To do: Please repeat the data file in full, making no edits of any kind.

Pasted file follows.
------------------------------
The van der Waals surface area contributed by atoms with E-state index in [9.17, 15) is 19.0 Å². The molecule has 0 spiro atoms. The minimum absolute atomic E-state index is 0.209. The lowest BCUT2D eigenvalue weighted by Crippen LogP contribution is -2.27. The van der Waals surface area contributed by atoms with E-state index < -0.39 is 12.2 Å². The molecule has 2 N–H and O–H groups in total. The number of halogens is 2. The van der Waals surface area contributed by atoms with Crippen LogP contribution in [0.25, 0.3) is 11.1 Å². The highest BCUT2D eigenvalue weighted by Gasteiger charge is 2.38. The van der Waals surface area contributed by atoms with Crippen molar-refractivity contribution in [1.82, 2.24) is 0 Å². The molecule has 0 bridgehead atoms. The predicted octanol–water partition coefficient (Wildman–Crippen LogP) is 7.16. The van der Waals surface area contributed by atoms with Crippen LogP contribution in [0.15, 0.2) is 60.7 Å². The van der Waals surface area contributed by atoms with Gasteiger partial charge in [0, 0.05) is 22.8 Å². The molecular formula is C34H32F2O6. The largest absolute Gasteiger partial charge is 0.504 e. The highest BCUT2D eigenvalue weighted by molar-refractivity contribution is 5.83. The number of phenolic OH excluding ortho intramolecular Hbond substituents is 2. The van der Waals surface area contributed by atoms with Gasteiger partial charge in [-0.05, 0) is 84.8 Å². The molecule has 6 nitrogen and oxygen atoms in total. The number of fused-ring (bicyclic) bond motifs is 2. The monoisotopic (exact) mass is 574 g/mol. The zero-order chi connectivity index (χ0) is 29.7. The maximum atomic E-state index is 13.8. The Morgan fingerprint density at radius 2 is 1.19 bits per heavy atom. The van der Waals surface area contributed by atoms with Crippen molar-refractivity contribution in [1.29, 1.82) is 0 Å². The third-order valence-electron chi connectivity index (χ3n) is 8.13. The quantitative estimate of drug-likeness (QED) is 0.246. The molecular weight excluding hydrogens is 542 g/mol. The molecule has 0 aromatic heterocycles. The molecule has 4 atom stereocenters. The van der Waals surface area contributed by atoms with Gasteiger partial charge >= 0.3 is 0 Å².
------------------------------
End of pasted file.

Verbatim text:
The van der Waals surface area contributed by atoms with E-state index in [9.17, 15) is 19.0 Å². The molecule has 0 spiro atoms. The minimum absolute atomic E-state index is 0.209. The lowest BCUT2D eigenvalue weighted by Crippen LogP contribution is -2.27. The van der Waals surface area contributed by atoms with E-state index < -0.39 is 12.2 Å². The molecule has 2 N–H and O–H groups in total. The number of halogens is 2. The van der Waals surface area contributed by atoms with Crippen LogP contribution in [0.25, 0.3) is 11.1 Å². The highest BCUT2D eigenvalue weighted by Gasteiger charge is 2.38. The van der Waals surface area contributed by atoms with Crippen molar-refractivity contribution in [1.82, 2.24) is 0 Å². The molecule has 0 bridgehead atoms. The predicted octanol–water partition coefficient (Wildman–Crippen LogP) is 7.16. The van der Waals surface area contributed by atoms with Crippen LogP contribution in [0.15, 0.2) is 60.7 Å². The van der Waals surface area contributed by atoms with Gasteiger partial charge in [0, 0.05) is 22.8 Å². The molecular formula is C34H32F2O6. The largest absolute Gasteiger partial charge is 0.504 e. The highest BCUT2D eigenvalue weighted by molar-refractivity contribution is 5.83. The number of phenolic OH excluding ortho intramolecular Hbond substituents is 2. The van der Waals surface area contributed by atoms with Gasteiger partial charge in [-0.05, 0) is 84.8 Å². The molecule has 6 nitrogen and oxygen atoms in total. The number of fused-ring (bicyclic) bond motifs is 2. The monoisotopic (exact) mass is 574 g/mol. The zero-order chi connectivity index (χ0) is 29.7. The maximum atomic E-state index is 13.8. The Morgan fingerprint density at radius 2 is 1.19 bits per heavy atom. The van der Waals surface area contributed by atoms with Crippen molar-refractivity contribution in [1.29, 1.82) is 0 Å². The third-order valence-electron chi connectivity index (χ3n) is 8.13. The quantitative estimate of drug-likeness (QED) is 0.246. The molecular weight excluding hydrogens is 542 g/mol. The molecule has 0 aromatic heterocycles. The molecule has 4 atom stereocenters. The van der Waals surface area contributed by atoms with Gasteiger partial charge >= 0.3 is 0 Å².